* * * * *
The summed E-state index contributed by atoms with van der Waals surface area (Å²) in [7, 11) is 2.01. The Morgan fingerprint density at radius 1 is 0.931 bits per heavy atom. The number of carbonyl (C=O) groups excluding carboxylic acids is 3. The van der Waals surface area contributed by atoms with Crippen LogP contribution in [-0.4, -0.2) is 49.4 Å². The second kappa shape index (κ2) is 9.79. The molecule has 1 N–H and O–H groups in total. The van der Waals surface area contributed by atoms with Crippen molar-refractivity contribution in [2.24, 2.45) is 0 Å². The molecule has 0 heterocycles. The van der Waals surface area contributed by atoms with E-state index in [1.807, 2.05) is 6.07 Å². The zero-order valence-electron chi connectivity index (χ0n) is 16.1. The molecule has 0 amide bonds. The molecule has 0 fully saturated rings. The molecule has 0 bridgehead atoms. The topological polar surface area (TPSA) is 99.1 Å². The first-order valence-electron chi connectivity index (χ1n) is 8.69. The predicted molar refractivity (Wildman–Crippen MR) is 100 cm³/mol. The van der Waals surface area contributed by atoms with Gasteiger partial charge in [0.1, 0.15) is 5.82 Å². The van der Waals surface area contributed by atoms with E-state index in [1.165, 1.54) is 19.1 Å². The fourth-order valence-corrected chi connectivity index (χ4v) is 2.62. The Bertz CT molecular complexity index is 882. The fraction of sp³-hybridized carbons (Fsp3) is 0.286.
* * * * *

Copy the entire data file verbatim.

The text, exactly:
The summed E-state index contributed by atoms with van der Waals surface area (Å²) in [7, 11) is 2.01. The Morgan fingerprint density at radius 1 is 0.931 bits per heavy atom. The number of carbonyl (C=O) groups excluding carboxylic acids is 3. The van der Waals surface area contributed by atoms with Crippen LogP contribution in [-0.4, -0.2) is 49.4 Å². The second kappa shape index (κ2) is 9.79. The molecule has 1 N–H and O–H groups in total. The van der Waals surface area contributed by atoms with Crippen molar-refractivity contribution in [2.24, 2.45) is 0 Å². The molecule has 0 heterocycles. The van der Waals surface area contributed by atoms with E-state index in [1.807, 2.05) is 6.07 Å². The zero-order valence-electron chi connectivity index (χ0n) is 16.1. The molecule has 0 amide bonds. The molecule has 0 fully saturated rings. The molecule has 0 bridgehead atoms. The topological polar surface area (TPSA) is 99.1 Å². The first-order valence-electron chi connectivity index (χ1n) is 8.69. The predicted molar refractivity (Wildman–Crippen MR) is 100 cm³/mol. The van der Waals surface area contributed by atoms with Gasteiger partial charge in [0.1, 0.15) is 5.82 Å². The van der Waals surface area contributed by atoms with E-state index in [1.165, 1.54) is 19.1 Å². The fourth-order valence-corrected chi connectivity index (χ4v) is 2.62. The Bertz CT molecular complexity index is 882. The fraction of sp³-hybridized carbons (Fsp3) is 0.286.